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Topics and policy

Economy and development

Outstanding research and innovation advance our economic, social and cultural well-being and our health. In modern economies they are a key source of competitive advantage and can help increase productivity.

The UK has created a world-leading research base, which provides the foundation for new ideas and discoveries, and fuels economic growth and the creation of high-value jobs and skills in our knowledge-driven economy.

A stable long-term investment environment for research, innovation and skills would help to secure future growth and competitiveness.

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Our analysis and advice

  • Research driving productivity

    Response to the House of Commons Business, Innovation and Skills Committee consultation on the Government's productivity plan.

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  • People and the Planet

    This project was a major study investigating the links between global population and consumption, and the implications for a finite planet.

    Read more about the project

  • Reforms to the UK’s higher education, research and innovation system

    We are working closely with the Fellowship and the broader research and innovation community to engage with the Higher Education and Research Bill.

    What is the Society doing?

  • Post 2015-development goals

    Response to the UK International Development Committee’s Inquiry into Post-2015 Development Goals.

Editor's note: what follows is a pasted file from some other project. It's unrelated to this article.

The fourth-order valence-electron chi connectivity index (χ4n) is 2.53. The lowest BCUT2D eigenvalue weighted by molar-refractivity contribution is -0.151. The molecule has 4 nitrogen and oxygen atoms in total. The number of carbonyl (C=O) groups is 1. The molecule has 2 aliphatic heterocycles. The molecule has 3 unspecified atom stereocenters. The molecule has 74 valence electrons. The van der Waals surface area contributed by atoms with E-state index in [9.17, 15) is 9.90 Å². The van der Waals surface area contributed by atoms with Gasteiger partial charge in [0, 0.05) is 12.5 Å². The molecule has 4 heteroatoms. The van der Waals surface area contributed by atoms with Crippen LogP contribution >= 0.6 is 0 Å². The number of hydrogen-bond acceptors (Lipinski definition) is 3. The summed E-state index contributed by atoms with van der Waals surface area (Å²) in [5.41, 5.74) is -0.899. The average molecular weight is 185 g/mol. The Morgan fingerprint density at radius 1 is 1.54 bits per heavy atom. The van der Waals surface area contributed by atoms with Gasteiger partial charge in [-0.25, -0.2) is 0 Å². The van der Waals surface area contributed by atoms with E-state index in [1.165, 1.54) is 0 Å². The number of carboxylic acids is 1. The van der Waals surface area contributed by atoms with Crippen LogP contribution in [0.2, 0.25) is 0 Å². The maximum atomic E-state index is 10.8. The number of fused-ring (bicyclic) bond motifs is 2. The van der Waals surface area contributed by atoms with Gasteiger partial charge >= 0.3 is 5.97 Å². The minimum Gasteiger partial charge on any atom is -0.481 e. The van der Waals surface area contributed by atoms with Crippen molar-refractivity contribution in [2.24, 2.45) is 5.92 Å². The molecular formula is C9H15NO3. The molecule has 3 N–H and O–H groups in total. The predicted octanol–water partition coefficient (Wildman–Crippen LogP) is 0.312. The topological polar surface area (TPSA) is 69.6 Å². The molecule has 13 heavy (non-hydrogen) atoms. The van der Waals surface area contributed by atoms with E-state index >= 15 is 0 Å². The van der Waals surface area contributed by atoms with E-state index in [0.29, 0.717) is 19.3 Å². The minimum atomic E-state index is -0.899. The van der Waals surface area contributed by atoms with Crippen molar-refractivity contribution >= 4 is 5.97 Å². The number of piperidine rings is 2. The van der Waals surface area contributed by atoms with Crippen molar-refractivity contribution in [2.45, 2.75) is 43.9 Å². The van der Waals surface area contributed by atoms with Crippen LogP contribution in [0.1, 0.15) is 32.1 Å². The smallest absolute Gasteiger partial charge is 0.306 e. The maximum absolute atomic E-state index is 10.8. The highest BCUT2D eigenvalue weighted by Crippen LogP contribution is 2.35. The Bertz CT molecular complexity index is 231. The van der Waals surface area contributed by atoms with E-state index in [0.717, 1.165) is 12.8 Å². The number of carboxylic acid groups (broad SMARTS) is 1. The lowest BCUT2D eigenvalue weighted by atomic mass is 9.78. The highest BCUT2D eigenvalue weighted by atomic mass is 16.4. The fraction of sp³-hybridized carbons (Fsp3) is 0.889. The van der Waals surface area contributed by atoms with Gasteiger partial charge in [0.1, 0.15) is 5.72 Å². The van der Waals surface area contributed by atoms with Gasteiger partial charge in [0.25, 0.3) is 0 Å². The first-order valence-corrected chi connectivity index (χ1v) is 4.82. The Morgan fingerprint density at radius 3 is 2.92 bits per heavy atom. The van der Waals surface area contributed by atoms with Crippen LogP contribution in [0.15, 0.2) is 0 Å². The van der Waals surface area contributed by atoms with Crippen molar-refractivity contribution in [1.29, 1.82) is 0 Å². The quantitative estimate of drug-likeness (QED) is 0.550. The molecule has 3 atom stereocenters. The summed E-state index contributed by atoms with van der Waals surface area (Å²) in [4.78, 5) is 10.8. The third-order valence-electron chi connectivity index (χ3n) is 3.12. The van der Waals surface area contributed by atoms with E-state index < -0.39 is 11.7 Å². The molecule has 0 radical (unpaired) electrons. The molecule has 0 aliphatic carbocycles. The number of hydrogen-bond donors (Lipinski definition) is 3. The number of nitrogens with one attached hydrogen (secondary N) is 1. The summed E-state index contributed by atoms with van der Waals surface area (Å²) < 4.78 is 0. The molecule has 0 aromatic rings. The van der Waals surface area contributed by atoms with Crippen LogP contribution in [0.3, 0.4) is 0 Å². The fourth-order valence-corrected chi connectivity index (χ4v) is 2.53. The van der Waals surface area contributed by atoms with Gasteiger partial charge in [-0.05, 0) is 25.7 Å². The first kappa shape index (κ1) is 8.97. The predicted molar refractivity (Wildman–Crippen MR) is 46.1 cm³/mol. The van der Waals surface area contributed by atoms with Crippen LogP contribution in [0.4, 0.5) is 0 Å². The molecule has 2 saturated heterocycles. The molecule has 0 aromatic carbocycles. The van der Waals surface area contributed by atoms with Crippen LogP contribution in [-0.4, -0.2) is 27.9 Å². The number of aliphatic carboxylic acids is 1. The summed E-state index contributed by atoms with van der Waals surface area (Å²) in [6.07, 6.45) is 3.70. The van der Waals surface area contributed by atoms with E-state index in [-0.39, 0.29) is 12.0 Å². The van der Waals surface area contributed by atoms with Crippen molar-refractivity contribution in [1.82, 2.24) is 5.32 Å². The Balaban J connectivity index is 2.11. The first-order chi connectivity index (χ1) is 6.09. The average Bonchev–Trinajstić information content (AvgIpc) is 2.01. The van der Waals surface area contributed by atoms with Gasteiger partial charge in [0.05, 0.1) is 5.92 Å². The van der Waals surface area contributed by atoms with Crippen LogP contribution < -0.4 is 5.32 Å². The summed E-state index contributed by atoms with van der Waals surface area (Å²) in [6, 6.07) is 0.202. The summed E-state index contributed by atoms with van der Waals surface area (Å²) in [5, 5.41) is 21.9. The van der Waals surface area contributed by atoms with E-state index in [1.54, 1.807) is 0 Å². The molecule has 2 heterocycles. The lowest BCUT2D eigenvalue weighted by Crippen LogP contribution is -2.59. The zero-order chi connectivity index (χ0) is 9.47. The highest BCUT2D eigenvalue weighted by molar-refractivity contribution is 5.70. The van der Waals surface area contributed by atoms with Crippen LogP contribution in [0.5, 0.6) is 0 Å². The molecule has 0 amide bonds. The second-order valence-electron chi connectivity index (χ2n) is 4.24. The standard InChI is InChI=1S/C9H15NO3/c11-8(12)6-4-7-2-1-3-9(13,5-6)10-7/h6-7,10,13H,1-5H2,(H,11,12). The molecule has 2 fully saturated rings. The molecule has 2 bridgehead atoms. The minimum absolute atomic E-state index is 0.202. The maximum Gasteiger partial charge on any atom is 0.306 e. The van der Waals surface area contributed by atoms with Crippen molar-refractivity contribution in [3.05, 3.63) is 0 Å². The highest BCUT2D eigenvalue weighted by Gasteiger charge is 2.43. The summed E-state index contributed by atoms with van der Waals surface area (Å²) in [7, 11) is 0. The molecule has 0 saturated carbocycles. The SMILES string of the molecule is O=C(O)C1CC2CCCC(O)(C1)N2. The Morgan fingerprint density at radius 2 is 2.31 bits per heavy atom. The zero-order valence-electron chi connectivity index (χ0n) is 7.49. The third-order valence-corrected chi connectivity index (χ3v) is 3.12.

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  • Building a stronger future: Research, innovation and growth

    The UK National Academies set out key priorities and actions for the next Government to make the UK the location of choice for world class research, development and innovation.

    Download the statement

  • Investing in the UK’s intellectual capital

    Submission to HM Treasury ahead of the 2015 spending review.

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Also of interest

In Verba blog

Fellows working in this area

Dame Nancy Rothwell

Dame Nancy Rothwell is President and Vice-Chancellor of The University of Manchester, the first woman to lead the university. She is also Co-Chair of the Prime Minister’s Council for Science and Technology.

Her research in the field of neuroscience has contributed towards major advances in the understanding and treatment of brain damage in stroke and head injury.

Sir John Sulston

A chemist and biologist, Sir John Sulston was jointly awarded the 2002 Nobel Prize in Physiology or Medicine.

He directed the Sanger Institute (now known as the Wellcome Trust Sanger Institute) from 1992 to 2000, which had a key role in the sequencing of the human genome. He also chaired the Working Group for the Royal Society report ‘People and the Planet’.